Philip Jeays

Mr. Jeays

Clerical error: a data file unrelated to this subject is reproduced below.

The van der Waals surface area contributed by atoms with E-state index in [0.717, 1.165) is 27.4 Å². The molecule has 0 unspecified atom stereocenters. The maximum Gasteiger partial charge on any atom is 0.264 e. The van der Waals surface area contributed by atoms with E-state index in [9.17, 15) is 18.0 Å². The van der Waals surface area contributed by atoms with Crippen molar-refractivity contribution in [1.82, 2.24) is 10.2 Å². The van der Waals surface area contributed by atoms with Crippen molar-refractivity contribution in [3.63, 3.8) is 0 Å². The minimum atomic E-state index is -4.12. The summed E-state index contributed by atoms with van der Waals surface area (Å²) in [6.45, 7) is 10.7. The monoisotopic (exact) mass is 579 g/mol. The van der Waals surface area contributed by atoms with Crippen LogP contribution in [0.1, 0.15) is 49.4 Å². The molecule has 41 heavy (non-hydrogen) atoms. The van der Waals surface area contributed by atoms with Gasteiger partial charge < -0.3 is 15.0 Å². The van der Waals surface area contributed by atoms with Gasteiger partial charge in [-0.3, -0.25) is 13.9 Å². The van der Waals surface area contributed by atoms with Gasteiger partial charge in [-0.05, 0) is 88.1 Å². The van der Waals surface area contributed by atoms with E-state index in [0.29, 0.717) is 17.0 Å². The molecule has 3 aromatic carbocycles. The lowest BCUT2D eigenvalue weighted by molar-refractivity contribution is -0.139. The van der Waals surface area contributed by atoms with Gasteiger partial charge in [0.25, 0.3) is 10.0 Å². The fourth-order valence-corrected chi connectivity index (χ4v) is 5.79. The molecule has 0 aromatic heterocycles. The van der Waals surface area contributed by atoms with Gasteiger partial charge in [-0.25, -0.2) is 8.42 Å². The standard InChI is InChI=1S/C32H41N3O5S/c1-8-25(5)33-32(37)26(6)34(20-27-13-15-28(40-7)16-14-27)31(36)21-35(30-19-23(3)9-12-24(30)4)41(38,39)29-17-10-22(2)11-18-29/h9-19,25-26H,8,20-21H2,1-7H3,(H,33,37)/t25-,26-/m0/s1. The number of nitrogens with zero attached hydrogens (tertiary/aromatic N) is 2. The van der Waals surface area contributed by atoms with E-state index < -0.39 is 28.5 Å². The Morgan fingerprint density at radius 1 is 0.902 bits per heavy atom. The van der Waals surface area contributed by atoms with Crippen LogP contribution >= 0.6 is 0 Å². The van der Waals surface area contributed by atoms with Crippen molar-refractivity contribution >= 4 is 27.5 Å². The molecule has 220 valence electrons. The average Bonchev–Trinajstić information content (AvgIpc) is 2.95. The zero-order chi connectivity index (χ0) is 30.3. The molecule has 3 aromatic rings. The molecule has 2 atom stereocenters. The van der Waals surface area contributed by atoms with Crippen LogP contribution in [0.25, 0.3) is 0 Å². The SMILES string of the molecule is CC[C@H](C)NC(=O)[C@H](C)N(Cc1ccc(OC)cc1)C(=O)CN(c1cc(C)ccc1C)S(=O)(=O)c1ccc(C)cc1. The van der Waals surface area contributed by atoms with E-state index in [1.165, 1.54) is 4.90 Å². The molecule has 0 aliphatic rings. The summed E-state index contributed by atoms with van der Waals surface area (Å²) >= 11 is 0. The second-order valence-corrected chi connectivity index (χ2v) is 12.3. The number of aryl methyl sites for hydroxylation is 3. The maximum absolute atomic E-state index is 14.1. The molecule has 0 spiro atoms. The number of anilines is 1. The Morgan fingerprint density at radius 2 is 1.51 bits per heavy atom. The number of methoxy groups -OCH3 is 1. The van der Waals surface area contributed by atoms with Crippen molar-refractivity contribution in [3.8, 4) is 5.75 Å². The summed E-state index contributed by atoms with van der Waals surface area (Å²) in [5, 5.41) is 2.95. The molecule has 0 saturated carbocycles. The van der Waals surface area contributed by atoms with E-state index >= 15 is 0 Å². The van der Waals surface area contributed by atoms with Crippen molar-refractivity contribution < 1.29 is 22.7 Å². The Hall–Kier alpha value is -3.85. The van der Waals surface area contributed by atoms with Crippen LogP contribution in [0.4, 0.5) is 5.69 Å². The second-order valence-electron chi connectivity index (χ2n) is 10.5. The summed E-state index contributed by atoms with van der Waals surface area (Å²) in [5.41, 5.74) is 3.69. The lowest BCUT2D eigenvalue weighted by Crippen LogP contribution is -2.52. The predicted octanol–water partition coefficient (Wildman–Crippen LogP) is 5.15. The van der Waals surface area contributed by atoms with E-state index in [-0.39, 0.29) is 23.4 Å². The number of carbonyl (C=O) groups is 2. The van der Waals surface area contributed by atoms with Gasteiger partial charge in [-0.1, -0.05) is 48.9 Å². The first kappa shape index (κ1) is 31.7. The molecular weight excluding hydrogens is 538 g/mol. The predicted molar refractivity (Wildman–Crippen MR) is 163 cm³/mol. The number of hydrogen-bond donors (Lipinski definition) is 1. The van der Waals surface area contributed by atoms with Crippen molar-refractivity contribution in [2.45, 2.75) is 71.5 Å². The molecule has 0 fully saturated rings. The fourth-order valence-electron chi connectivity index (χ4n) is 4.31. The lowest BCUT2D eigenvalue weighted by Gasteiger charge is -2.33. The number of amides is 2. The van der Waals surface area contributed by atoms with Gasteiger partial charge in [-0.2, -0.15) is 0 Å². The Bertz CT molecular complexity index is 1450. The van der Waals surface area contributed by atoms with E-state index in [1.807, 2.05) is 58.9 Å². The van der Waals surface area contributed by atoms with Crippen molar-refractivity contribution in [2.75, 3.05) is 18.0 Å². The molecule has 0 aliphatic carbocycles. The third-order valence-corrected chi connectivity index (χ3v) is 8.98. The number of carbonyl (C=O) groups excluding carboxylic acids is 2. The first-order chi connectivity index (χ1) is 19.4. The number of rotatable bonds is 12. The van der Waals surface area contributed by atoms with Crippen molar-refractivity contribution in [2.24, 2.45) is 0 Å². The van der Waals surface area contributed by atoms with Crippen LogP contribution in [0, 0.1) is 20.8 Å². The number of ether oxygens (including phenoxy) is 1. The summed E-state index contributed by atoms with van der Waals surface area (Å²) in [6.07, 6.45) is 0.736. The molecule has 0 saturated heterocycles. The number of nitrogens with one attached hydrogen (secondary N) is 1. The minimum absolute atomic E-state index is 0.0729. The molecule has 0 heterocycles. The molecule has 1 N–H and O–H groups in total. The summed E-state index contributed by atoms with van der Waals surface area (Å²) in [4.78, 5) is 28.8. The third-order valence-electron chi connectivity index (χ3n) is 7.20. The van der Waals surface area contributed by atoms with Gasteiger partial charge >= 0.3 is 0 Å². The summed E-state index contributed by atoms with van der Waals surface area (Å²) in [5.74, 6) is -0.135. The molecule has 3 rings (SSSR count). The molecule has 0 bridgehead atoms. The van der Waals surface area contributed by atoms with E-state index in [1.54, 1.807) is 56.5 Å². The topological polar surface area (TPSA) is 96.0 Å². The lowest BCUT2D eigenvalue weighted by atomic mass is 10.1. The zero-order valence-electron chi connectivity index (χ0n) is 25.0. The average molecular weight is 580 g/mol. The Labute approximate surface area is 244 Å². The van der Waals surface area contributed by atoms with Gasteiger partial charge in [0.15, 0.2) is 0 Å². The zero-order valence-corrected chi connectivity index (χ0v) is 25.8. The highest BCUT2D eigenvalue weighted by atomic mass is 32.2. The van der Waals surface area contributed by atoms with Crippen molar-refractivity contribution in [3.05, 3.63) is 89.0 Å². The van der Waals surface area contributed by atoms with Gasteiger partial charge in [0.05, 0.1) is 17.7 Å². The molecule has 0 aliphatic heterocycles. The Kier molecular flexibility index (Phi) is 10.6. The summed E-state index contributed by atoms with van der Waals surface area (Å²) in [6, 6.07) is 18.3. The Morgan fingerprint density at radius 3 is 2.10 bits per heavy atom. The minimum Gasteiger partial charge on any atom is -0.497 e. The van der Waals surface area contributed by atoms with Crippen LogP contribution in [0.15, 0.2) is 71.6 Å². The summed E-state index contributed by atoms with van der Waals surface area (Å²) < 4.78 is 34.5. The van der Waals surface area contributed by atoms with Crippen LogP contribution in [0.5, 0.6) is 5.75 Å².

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Dead pop stars. They either fade into distant memory, a scratchy voice on a misfiled 45, or else they're lionized beyond all reasonable horizons, until a handful of hits become the complete works of Shakespeare, and their every last stoned ramble becomes a Lutheran edict on the doors of the church. But where do they themselves go thereafter? That is the question that exercises the mind, and Philip Jeays, who asks it with the storming "Faust's a Singer," doesn't answer it. But simply singing about it unleashes the demons as he kicks off his first album since 2003's Fame with what might well be rock & roll's next national anthem, a headlong collision between Jacques Brel's "Jackie" and Marc Almond's "The Idol" in a deliciously twisted sea of breakneck imagery: "The singer dies. Oh, tragic loss. Who gives a damn? Who gives a toss?" No disappointments, no upsets, no great changes. Jeays mapped out his musical territory back on his debut album, a broadly delineated canvas that took the double-barreled punch of Brel (again) and Jake Thackray as its launch pad, but only in as much as the essential ingredients remain the same -- humor, hubris, bitterness, brevity, the absurdity of everyday life, and the importance of noticing the little things. Each album occupies its own private universe, and if Mr. Jeays seems somehow more cynical than its predecessors, then what better reflection of its time could there be? "The Antelope," "Love and Marriage," and the hideously humbling "Seven Sides of Aging" each tap emotions that you really weren't expecting to be opening today, while the closing title track, strummed on a guitar line that recalls Marc Bolan's luscious "Life's a Gas," offers up a ghastly premonition of old age and senility that echoes the kind of song David Bowie might have written before he was famous. It's a haunting muse, and not only because it's so cruelly funny. It's also painfully honest, and that's an attribute that few singer/songwriters ever string out for more than an album or two. Jeays has now kept the quality razor-sharp and taut for five (count them) albums. And Mr. Jeays, like each of the four CDs that have preceded it, is his best one yet.

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